According to a The Washington Post as drug prices have soared, lawmakers and patient advocates have pushed the federal government to deploy for the first time a powerful deterrent: a legal provision that allows it to suspend a drugmaker’s patent and license someone else to produce the drug.
Bob Stessman, owner of the Manning Pharmacy in Iowa told U. S. Senator Chuck Grassley that pharmacy benefit managers are the driving force behind drug price hikes and more is needed to be done to prevent their questionable business practices. Grassley said he is already using his position as chairman of the Senate Finance Committee to investigate this issue.
According to Grassley, the intent of that legislation is for more transparency on how drugs are priced.
CMS announced Thursday that it will allow exchange plans to stop allowing copay coupons from drug makers to count toward enrollees’ out-of-pocket maximums when generic equivalents are available. The proposal is at odds with approaches taken by state legislatures in West Virginia and Virginia this year, which banned plans sold on individual markets from using copay accumulators.
The Trump administration is launching a $350 million opioid-addiction research and treatment initiative to reduce opioid-overdose deaths by a goal of 40 in communities in four particular hard-hit states. The project will focus on as many as 60 towns in Kentucky, Massachusetts, New York and Ohio. These locales will benefit from treatment options like the addiction antidote naloxone, enhanced law enforcement and substance-abuse counseling resources.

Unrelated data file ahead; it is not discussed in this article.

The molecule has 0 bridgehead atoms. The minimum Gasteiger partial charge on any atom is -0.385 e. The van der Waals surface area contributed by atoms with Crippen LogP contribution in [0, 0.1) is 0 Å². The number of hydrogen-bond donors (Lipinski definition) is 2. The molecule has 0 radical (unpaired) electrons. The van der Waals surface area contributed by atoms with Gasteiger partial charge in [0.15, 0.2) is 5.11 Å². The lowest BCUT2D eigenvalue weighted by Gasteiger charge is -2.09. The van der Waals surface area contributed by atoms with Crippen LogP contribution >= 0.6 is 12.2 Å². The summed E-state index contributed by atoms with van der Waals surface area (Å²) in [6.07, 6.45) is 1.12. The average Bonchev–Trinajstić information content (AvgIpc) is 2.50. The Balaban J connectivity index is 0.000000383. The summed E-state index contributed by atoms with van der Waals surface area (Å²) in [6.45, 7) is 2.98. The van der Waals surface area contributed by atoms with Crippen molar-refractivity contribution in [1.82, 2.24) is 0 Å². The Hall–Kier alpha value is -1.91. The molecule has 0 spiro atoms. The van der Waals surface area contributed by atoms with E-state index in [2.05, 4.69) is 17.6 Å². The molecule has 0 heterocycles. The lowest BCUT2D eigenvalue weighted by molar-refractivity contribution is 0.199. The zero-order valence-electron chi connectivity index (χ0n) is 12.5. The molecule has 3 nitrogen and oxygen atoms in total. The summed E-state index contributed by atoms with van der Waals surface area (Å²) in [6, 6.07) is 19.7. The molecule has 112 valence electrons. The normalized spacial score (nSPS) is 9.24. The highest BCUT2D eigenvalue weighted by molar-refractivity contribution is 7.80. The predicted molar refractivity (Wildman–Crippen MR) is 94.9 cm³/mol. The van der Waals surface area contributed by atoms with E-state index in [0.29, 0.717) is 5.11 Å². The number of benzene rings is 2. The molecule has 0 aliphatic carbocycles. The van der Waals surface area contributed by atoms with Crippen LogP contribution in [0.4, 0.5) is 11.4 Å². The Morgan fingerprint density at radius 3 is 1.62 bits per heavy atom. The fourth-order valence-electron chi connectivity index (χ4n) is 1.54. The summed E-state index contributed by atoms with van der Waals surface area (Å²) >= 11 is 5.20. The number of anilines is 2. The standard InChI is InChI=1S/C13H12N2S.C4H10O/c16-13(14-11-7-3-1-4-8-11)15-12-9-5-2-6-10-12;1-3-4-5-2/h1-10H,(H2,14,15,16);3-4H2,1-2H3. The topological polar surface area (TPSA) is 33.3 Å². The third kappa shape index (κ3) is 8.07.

The federal government estimates the number of U.S. deaths by opioid overdose reached 47,000 cases in 2017.
Earlier this week, federal prosecutors charged scores of doctors, nurses, pharmacists and other medical personnel with various schemes to distribute addictive pain pills, in what the Justice Department described as the “largest prescription opioid enforcement effort ever undertaken.”
The government said the charges covers 350,000 illegal prescriptions written in Kentucky, Alabama, Ohio, Tennessee and West Virginia. The charges names 31 doctors, seven pharmacists, eight nurses and otheers in the medical profession has having participated in the knowingly providing addictive drugs to vulnerable patients.